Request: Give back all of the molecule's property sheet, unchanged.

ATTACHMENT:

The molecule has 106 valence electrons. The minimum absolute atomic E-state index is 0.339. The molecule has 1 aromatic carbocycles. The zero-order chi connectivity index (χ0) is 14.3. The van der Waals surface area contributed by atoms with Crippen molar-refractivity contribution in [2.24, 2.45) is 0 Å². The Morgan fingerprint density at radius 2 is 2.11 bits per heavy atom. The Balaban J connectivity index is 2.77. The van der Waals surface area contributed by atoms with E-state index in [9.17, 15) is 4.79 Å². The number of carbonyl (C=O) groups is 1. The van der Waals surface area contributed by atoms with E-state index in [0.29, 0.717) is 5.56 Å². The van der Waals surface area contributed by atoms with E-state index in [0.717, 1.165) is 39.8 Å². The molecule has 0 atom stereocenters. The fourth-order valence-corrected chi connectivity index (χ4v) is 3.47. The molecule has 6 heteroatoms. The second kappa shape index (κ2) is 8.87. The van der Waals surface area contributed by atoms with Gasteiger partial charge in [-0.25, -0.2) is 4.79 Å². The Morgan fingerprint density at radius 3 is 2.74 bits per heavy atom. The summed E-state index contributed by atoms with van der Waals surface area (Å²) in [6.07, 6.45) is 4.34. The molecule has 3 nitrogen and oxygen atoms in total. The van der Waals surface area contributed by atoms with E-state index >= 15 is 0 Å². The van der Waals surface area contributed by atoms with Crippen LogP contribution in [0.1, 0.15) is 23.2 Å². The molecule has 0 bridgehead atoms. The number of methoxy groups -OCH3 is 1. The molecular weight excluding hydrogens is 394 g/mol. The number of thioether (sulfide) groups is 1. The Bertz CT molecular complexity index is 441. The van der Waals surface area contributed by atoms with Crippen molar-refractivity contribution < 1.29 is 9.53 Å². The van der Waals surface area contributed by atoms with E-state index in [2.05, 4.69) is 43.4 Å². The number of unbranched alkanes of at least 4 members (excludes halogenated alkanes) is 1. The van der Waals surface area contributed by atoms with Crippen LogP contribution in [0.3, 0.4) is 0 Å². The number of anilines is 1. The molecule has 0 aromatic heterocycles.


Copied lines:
The molecule has 106 valence electrons. The minimum absolute atomic E-state index is 0.339. The molecule has 1 aromatic carbocycles. The zero-order chi connectivity index (χ0) is 14.3. The van der Waals surface area contributed by atoms with Crippen molar-refractivity contribution in [2.24, 2.45) is 0 Å². The Morgan fingerprint density at radius 2 is 2.11 bits per heavy atom. The Balaban J connectivity index is 2.77. The van der Waals surface area contributed by atoms with E-state index in [9.17, 15) is 4.79 Å². The number of carbonyl (C=O) groups is 1. The van der Waals surface area contributed by atoms with E-state index in [0.29, 0.717) is 5.56 Å². The van der Waals surface area contributed by atoms with E-state index in [0.717, 1.165) is 39.8 Å². The molecule has 0 atom stereocenters. The fourth-order valence-corrected chi connectivity index (χ4v) is 3.47. The molecule has 6 heteroatoms. The second kappa shape index (κ2) is 8.87. The van der Waals surface area contributed by atoms with Gasteiger partial charge in [-0.25, -0.2) is 4.79 Å². The Morgan fingerprint density at radius 3 is 2.74 bits per heavy atom. The summed E-state index contributed by atoms with van der Waals surface area (Å²) in [6.07, 6.45) is 4.34. The molecule has 3 nitrogen and oxygen atoms in total. The van der Waals surface area contributed by atoms with E-state index >= 15 is 0 Å². The van der Waals surface area contributed by atoms with Crippen LogP contribution in [0.1, 0.15) is 23.2 Å². The molecule has 0 bridgehead atoms. The number of methoxy groups -OCH3 is 1. The molecular weight excluding hydrogens is 394 g/mol. The number of thioether (sulfide) groups is 1. The Bertz CT molecular complexity index is 441. The van der Waals surface area contributed by atoms with Crippen molar-refractivity contribution < 1.29 is 9.53 Å². The van der Waals surface area contributed by atoms with E-state index in [2.05, 4.69) is 43.4 Å². The number of unbranched alkanes of at least 4 members (excludes halogenated alkanes) is 1. The van der Waals surface area contributed by atoms with Crippen LogP contribution in [0.3, 0.4) is 0 Å². The number of anilines is 1. The molecule has 0 aromatic heterocycles.